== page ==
In recent years, North Korea has started to make some moves towards capitalism and economic reform. Private markets and farms have been allowed to operate and there is a limited amount of foreign investment in the country. North Korea has also started to open up its markets to international trade, although the country is still heavily reliant on its neighbor, China. In 2018, North Korea signed a denuclearization treaty with the United States, although it remains to be seen how effective this will be.

Health and Education System

The health and education systems in North Korea are heavily underfunded, and scarce resources are focused mainly in the cities. The country has struggled to provide enough resources to rural areas and has a high dropout rate of students in rural schools. Healthcare in North Korea is largely provided by the state and is free of charge. However, many basic medicines and treatments are not available and citizens must purchase these from private companies.

Women’s Rights

North Korea has a heavily patriarchal society and women’s rights are largely not respected. Despite the fact that women make up almost half of the population, they occupy only 15 percent of the country’s parliament. Women are underrepresented in leadership positions in the government and in business and are not afforded the same opportunities as men. Domestic violence is still rampant in the country as well and there is no legislation in place to combat it.


Travel to North Korea is extremely limited and is heavily regulated by the state. Citizens of North Korea are not allowed to travel outside of the country without permission from the government and a valid re-entry visa. As a result, many citizens will never get the chance to see the world beyond the country’s border. There are also restrictions on what foreign citizens can visit in North Korea, with only certain religious sites, museums, and nature reserves being open for visitors.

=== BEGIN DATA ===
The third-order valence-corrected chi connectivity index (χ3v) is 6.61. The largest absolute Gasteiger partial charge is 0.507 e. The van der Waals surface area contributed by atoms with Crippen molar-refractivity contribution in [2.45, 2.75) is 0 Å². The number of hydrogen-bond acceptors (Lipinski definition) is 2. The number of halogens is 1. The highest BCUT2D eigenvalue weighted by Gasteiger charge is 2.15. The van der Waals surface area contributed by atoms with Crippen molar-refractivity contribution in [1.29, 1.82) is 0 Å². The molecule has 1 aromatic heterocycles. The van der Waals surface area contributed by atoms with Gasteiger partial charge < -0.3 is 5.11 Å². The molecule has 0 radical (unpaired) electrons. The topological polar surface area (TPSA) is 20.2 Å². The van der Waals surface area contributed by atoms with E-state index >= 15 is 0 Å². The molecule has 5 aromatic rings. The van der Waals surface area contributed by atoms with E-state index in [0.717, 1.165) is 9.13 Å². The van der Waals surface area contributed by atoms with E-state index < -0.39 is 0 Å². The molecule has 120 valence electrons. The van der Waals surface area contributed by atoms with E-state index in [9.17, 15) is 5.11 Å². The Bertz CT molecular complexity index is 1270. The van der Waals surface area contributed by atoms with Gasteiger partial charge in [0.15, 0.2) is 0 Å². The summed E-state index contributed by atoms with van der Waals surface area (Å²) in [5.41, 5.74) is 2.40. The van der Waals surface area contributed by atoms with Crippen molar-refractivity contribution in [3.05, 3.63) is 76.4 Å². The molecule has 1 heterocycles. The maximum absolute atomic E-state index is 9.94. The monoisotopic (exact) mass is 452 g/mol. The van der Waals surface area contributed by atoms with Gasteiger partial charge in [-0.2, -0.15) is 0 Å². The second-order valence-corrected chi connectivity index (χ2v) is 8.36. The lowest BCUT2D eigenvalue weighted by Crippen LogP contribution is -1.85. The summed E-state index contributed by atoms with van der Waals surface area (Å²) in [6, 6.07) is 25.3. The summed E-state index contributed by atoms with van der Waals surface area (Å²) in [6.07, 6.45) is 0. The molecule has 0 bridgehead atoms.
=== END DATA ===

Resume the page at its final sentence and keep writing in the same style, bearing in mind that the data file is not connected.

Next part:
Social Media and Internet

In North Korea, access to the internet and social media is extremely limited. Most citizens do not have access to the internet and those who do have access only have access to state-run websites and social media accounts. There is no access to western social media networks and there is no freedom of speech on any of the websites the country operates.

Human Rights

North Korea is heavily criticized for its approach to human rights and is considered by international observers to be one of the worst offenders. Citizens of the country are not afforded the same basic rights and liberties as those in other parts of the world, including the rights to free speech, freedom of religion, and freedom of assembly. The government’s strict censorship laws also severely limit citizens from accessing information from the outside world.

Cassie Grissom is an American journalist and author living in Seoul, South Korea. She has been studying the Korean peninsula since 2011, and her work focuses on understanding human rights issues in North Korea. In addition to her work as an author, Cassie is an active advocate for human rights in North Korea. She regularly shares stories about life in North Korea with international audiences to raise awareness of the plight of its citizens.